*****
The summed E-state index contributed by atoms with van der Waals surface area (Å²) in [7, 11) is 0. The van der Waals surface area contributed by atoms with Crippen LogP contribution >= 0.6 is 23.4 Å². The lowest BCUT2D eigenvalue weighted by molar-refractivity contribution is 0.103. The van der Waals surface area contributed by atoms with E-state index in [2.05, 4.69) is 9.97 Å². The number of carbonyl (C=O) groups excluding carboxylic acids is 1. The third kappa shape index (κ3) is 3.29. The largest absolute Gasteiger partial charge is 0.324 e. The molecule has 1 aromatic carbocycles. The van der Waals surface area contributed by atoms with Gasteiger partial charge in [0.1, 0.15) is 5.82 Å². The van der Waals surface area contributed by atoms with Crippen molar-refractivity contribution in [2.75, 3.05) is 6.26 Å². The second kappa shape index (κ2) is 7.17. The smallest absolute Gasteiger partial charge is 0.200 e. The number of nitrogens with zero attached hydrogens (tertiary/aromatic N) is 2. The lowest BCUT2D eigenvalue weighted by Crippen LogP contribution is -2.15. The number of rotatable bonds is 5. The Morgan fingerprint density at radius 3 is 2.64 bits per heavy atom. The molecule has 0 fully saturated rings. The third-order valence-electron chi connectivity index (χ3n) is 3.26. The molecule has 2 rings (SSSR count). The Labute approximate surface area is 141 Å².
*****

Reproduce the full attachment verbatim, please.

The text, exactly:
The summed E-state index contributed by atoms with van der Waals surface area (Å²) in [7, 11) is 0. The van der Waals surface area contributed by atoms with Crippen LogP contribution >= 0.6 is 23.4 Å². The lowest BCUT2D eigenvalue weighted by molar-refractivity contribution is 0.103. The van der Waals surface area contributed by atoms with E-state index in [2.05, 4.69) is 9.97 Å². The number of carbonyl (C=O) groups excluding carboxylic acids is 1. The third kappa shape index (κ3) is 3.29. The largest absolute Gasteiger partial charge is 0.324 e. The molecule has 1 aromatic carbocycles. The van der Waals surface area contributed by atoms with Gasteiger partial charge in [0.1, 0.15) is 5.82 Å². The van der Waals surface area contributed by atoms with Crippen molar-refractivity contribution in [2.75, 3.05) is 6.26 Å². The second kappa shape index (κ2) is 7.17. The smallest absolute Gasteiger partial charge is 0.200 e. The number of nitrogens with zero attached hydrogens (tertiary/aromatic N) is 2. The lowest BCUT2D eigenvalue weighted by Crippen LogP contribution is -2.15. The number of rotatable bonds is 5. The Morgan fingerprint density at radius 3 is 2.64 bits per heavy atom. The molecule has 0 fully saturated rings. The third-order valence-electron chi connectivity index (χ3n) is 3.26. The molecule has 2 rings (SSSR count). The Labute approximate surface area is 141 Å².